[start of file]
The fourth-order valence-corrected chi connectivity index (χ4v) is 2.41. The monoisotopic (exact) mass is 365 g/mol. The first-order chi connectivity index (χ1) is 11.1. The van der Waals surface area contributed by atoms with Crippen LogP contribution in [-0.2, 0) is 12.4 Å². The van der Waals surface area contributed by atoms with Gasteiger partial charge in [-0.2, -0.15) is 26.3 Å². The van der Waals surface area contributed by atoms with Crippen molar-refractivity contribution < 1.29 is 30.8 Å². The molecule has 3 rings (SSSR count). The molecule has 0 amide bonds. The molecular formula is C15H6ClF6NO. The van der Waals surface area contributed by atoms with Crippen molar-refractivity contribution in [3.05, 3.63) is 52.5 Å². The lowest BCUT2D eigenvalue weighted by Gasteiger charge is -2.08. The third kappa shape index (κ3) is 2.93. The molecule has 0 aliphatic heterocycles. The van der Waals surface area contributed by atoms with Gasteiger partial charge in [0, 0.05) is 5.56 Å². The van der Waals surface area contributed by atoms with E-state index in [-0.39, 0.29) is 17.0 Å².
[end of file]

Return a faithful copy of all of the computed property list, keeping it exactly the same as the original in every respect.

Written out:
The fourth-order valence-corrected chi connectivity index (χ4v) is 2.41. The monoisotopic (exact) mass is 365 g/mol. The first-order chi connectivity index (χ1) is 11.1. The van der Waals surface area contributed by atoms with Crippen LogP contribution in [-0.2, 0) is 12.4 Å². The van der Waals surface area contributed by atoms with Gasteiger partial charge in [-0.2, -0.15) is 26.3 Å². The van der Waals surface area contributed by atoms with Crippen molar-refractivity contribution < 1.29 is 30.8 Å². The molecule has 3 rings (SSSR count). The molecule has 0 amide bonds. The molecular formula is C15H6ClF6NO. The van der Waals surface area contributed by atoms with Crippen molar-refractivity contribution in [3.05, 3.63) is 52.5 Å². The lowest BCUT2D eigenvalue weighted by Gasteiger charge is -2.08. The third kappa shape index (κ3) is 2.93. The molecule has 0 aliphatic heterocycles. The van der Waals surface area contributed by atoms with Gasteiger partial charge in [0, 0.05) is 5.56 Å². The van der Waals surface area contributed by atoms with E-state index in [-0.39, 0.29) is 17.0 Å².